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Wednesday, June 14, 2006

Edgard Varese - Poeme Electronique

For the 1958 World Fair in Brussels the architect Le Corbusier commissioned composer Edgard Varese to create what would today be called an immersive sound installation for the Philips Pavilion Le Corbusier was creating. Although, most of the actual design work was done by Iannis Xenakis, a greek architect working in Le Corbusier's office at the time. Xenakis is remembered as a pioneering composer of electronic and computer music himself but at the time was not yet well-known. Visitors to the Pavilion were treated to a multimedia performance: 400 loudspeakers moving Varese's composition through 3D space, projections of images, and text by Le Corbusier.

Poeme Electronique, a piece performed on tape, is a realization of a vision Varese had pursued from early in his career using more conventional instruments. Check out the audio excerpts in these program notes. There is a passage from 1925's Integrales, a piece for 11 wind instruments and percussion, followed by a similar segment from 1958's Poeme Electronique. These "illustrate a typical Varese-ian gesture--an accumulation of single tones ending with a great crescendo." Varese used gestures like this in an effort to create an unexpected and extreme musical experience and to simulate the effect of sound moving through space. Taking to heart the dissatisfaction of his age with the music of the past, Varese spoke of composing organized sound:
Varese's declared intention as stated in "the Liberation of Sound" was "Liberation from the arbitrary, paralysing tempered system; the possibility of obtaining any number of cycles, or, if still desired, subdivisions of the octave, and consequently the formation of any desired scale; unsuspected range in low and high registers; new harmonic splendours obtainable from the use of subharmonic combinations now impossible; the possibility of obtaining any differential of timbre, sound-combinations and new dynamics far beyond the present human powered orchestra; a sense of sound projection in space by the emission of sound in any part or in many parts of the hall as may be required by the score; cross rhythms unrelated to each other, treated simultaneously, or to use the old word, 'contrapuntally', since the machine would be able to beat any number of desired notes, any subdivision of them, omission or fraction of them- all these in a given unit of measure of time which is humanly impossible to attain."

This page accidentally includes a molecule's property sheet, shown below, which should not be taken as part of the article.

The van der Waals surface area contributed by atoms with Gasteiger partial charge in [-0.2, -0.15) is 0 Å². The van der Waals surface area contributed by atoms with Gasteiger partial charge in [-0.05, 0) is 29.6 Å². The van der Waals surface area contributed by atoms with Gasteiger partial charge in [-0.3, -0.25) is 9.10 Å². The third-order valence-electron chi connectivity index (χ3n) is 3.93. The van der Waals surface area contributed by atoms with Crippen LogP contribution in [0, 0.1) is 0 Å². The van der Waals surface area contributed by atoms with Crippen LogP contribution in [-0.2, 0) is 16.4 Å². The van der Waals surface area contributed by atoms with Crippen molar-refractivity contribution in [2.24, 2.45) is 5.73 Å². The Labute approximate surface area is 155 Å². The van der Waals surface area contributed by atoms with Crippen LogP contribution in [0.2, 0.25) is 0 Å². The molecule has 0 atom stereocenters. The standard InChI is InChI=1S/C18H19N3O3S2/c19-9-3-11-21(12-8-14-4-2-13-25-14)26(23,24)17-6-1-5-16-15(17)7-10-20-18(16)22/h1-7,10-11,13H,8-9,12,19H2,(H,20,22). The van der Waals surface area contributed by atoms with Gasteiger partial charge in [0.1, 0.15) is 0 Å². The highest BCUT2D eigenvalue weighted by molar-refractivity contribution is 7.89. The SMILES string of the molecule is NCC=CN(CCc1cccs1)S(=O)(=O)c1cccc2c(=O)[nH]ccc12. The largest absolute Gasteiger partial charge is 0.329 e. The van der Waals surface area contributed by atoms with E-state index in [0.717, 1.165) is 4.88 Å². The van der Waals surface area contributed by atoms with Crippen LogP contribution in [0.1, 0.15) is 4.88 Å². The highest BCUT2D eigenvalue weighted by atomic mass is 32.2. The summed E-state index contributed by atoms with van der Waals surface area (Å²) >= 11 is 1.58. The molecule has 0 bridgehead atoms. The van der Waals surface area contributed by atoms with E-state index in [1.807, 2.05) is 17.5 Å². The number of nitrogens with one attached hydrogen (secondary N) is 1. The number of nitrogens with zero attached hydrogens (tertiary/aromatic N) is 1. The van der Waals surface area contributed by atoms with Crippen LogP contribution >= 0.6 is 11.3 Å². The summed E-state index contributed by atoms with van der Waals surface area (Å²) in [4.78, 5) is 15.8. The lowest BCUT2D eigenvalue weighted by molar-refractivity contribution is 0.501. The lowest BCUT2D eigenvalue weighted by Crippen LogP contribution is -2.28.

With the Philips Pavilion installation, he finally had the means to really organize sound (in 3D space) and the technology to make sounds that went far beyond the timbre, sound-combinations and dynamics available to the "present human powered orchestra." He experimented with tape speeds, editing, splicing, sine wave and white noise. The result admittedly strident, but patterns emerge that make sense if you listen closely. Here is a detail of part of the score:

Unfortunately the Pavilion was torn down after the Fair. I had thought that only a stereo recording of Varese's original Poeme Electronique remained, but according to those program notes, they still have the "original three-channel version created at Philips Labs in Eindhoven" (suggesting that the original is a three-channel work "spatialized through four hundred speakers and an elaborate switching mechanism"). Composer/reconstruction engineer Kees Tazelaar's site has more details:
Since at the Philips Studio there was no multi track recorder suitable for this work (there were 4 track 1 inch machines but without a punch in/out function), Varese composed his music on four separate tapes; three mono and one stereo, that had to be played simultaneously in order to hear the complete work. These five tape channels were then copied to a three track 35 mm perfo tape (the left channel of the stereo tape being mixed with mono tape 2, and the right channel being mixed with tape 3) that was used during the performance in the Pavilion, and were played back and routed through a system of 350 loudspeakers (325 satelites on the walls of the pavilion and 25 sub woofers in the fundaments).
As they say, even without the space it was composed to inhabit, Poeme Electronique stands as one of the earliest masterpieces of electronic music.

Now you can hear the whole thing here, with some engaging visuals from the original (which I believe are from a reconstruction of the installation done for a 2003 festival in The Hague):



(Edgard Varese - Poeme Electronique)

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